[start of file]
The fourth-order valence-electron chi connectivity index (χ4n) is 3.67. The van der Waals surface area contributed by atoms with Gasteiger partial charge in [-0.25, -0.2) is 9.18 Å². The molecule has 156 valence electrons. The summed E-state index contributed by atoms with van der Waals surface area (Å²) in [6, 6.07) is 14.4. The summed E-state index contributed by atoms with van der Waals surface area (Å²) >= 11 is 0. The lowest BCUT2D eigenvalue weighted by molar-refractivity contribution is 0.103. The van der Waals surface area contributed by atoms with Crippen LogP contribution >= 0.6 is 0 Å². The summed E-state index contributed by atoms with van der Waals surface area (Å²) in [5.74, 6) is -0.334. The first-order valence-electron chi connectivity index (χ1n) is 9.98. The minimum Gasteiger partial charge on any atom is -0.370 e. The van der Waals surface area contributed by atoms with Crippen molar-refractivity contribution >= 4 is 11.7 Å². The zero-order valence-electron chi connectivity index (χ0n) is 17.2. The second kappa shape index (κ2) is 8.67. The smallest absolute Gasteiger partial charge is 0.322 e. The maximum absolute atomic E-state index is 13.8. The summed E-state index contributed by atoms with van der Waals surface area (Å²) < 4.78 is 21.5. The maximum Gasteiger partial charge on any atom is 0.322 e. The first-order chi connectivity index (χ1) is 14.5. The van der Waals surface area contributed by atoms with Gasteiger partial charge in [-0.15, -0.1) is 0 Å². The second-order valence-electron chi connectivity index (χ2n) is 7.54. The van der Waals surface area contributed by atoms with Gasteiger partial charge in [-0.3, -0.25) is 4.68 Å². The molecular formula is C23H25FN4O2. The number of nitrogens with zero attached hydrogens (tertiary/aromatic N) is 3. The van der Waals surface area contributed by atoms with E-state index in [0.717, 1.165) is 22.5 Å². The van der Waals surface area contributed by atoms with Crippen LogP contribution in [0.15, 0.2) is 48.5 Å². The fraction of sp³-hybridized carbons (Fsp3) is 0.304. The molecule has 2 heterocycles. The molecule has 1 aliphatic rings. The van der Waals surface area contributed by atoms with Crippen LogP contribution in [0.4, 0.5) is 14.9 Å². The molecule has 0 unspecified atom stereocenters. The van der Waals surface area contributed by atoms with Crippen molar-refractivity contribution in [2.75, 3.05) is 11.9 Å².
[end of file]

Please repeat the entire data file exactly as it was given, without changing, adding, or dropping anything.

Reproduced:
The fourth-order valence-electron chi connectivity index (χ4n) is 3.67. The van der Waals surface area contributed by atoms with Gasteiger partial charge in [-0.25, -0.2) is 9.18 Å². The molecule has 156 valence electrons. The summed E-state index contributed by atoms with van der Waals surface area (Å²) in [6, 6.07) is 14.4. The summed E-state index contributed by atoms with van der Waals surface area (Å²) >= 11 is 0. The lowest BCUT2D eigenvalue weighted by molar-refractivity contribution is 0.103. The van der Waals surface area contributed by atoms with Crippen LogP contribution >= 0.6 is 0 Å². The summed E-state index contributed by atoms with van der Waals surface area (Å²) in [5.74, 6) is -0.334. The first-order valence-electron chi connectivity index (χ1n) is 9.98. The minimum Gasteiger partial charge on any atom is -0.370 e. The van der Waals surface area contributed by atoms with Crippen molar-refractivity contribution >= 4 is 11.7 Å². The zero-order valence-electron chi connectivity index (χ0n) is 17.2. The second kappa shape index (κ2) is 8.67. The smallest absolute Gasteiger partial charge is 0.322 e. The maximum absolute atomic E-state index is 13.8. The summed E-state index contributed by atoms with van der Waals surface area (Å²) < 4.78 is 21.5. The maximum Gasteiger partial charge on any atom is 0.322 e. The first-order chi connectivity index (χ1) is 14.5. The van der Waals surface area contributed by atoms with Gasteiger partial charge in [-0.15, -0.1) is 0 Å². The second-order valence-electron chi connectivity index (χ2n) is 7.54. The van der Waals surface area contributed by atoms with Gasteiger partial charge in [-0.3, -0.25) is 4.68 Å². The molecular formula is C23H25FN4O2. The number of nitrogens with zero attached hydrogens (tertiary/aromatic N) is 3. The van der Waals surface area contributed by atoms with E-state index in [0.717, 1.165) is 22.5 Å². The van der Waals surface area contributed by atoms with Crippen LogP contribution in [0.15, 0.2) is 48.5 Å². The fraction of sp³-hybridized carbons (Fsp3) is 0.304. The molecule has 2 heterocycles. The molecule has 1 aliphatic rings. The van der Waals surface area contributed by atoms with Crippen LogP contribution in [0.4, 0.5) is 14.9 Å². The molecule has 0 unspecified atom stereocenters. The van der Waals surface area contributed by atoms with Crippen molar-refractivity contribution in [2.75, 3.05) is 11.9 Å².